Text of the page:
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Sub prime problems - and opportunities 2007

2007
We hear a lot these days about the American Sub Prime mortgage situation. Why should we in Nottingham care? It's a complex and long chain but each link in it is strong one. It could result in us losing not only our green open spaces but also lower the re-sale value of our own homes.

Our house prices, in Nottingham as well as all over the country, have been rising month on month for years now. They go up each month on average more than a person would pay as interest repayments on a 100% mortgage. In anyone's book this is a good deal. But, in America this is not true any longer. It was true, and people with poor credit ratings (sub prime in American speak) were given mortgages in huge numbers.

When the economy changed for the worse as many would think, or 'stabilised' as is a better way of thinking about it - then all of a sudden the maths of growth stopped working and big financial institutions started to lose money. Here the word 'lose' does not mean having less money than before, it means gaining not as much money as they expected. If a normal person loses money they have less of it after the loss. In big financial worlds, losing means not gaining as much as expected.

The expectation thing is the point here, seeing the future allows planning and thus investment. If your financial crystal ball develops a crack then you lose confidence in the safety of it's predictions and you get more careful about who you lend money to. The big banks, all over the world, have now lost so much confidence that they won't even lend money to each other for fear that the other banks have massive unrecoverable debts due to lending money to the 'Sub Prime' amongst us.

We in the UK and particularly Nottingham have an extra link in the chain to think about. Here, as Norman Lamont, an ex Chancellor of the Exchequer indicated on the BBC Radio 4 Today program this morning, our housing market is not as vulnerable to this lack of confidence as for example in America. America has lots of space and no considerations against building on any of it.

So, the more houses they build, the easier it is to find one, demand drops as the pressure to buy at any cost diminishes and so the pressure on house price rises also falls - if this goes on for any length of timeĀ  house prices themselves can fall too. This is global financial instability at work, a bit like over steering in a skid, you swing one way then hard back the other - damaging things as you go.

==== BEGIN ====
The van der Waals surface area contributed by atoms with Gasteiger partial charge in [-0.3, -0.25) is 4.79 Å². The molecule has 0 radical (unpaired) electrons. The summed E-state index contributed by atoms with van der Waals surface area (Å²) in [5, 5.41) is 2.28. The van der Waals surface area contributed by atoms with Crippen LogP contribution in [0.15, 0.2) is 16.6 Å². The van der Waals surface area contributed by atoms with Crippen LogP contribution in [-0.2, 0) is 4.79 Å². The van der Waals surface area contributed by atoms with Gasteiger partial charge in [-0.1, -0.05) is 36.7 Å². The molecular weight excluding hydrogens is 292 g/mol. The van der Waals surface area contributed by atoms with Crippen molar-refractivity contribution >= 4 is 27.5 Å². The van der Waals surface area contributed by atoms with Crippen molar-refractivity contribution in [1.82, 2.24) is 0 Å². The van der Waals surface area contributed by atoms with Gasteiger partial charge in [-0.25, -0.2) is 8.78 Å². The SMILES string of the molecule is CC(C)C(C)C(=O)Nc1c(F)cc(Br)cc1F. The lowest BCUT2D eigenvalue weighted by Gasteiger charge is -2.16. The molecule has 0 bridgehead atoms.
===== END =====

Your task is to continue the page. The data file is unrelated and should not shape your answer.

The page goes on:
We British live in a small country and quite like the parts we have not built on yet. We also like our houses to keep their value - negative equity is a nasty word and a worse reality. But, we hear from the Government that more homes need to be built. What will happen if they are? Frankly, unless we are either careful or very lucky we shall go the same way as America - lose our open land and also lose the value of our homes.

It does not have to be this way. If there is a demand for places to live (rather than an opportunity to make money selling property which is a different thing by the way) this can be met in other ways. It may come as a surprise to read that building on 'Brown field' sites is not one of them. When you learn that the definition of a 'brown field site' includes not only your back garden but also the place you are living in at the moment, the picture changes somewhat. If it meant what the term sounds as if it means, building on old industrial land, then that's OK. But this land is heavily polluted by it's industrial past - which is why it's not been built on already. Do you want to live on a toxic waste dump? Many people already are and that is another story.

The answer from environmentalists (who have been working on this problem for decades before most groups have even accepted there was a problem) is to make better use of what buildings we have. For example, the spaces above shops in city centres are often not only empty but in some cases open to the sky. Having been left to ruin by years of neglect. Landlords have not been able to make a 'decent' profit on the upper floors in shopping areas and so have not bothered to do anything with them. The roofs have fallen in in some places while the shops stay open several floors below.

That situation has begun to improve, but is still a real issue and a real opportunity. Rates should and could be changed to make it financially worthwhile to open up this mass of unused City centre space for people to live in. This will have the effect of bringing the Cities back to life and also win back the streets from hoards of marauding bored people who make it frightening to go out at night. This revitalisation will stimulate worth while and sustainable growth. There is a real way for people to make good money here.

So, when you hear the call to build on the land East of Lady Bay, or anywhere else for that matter, think what effect it could have on the value of your own property. Can you afford to let that happen? I can't.

P. S. Since writing the above, Northern Rock has suffered a 30% or more fall on the stock market. The instability is getting worse by the minute. Today also the Government is saying it will bribe local councils to build on land against the wishes of local residents. What did I tell you?

Interesting...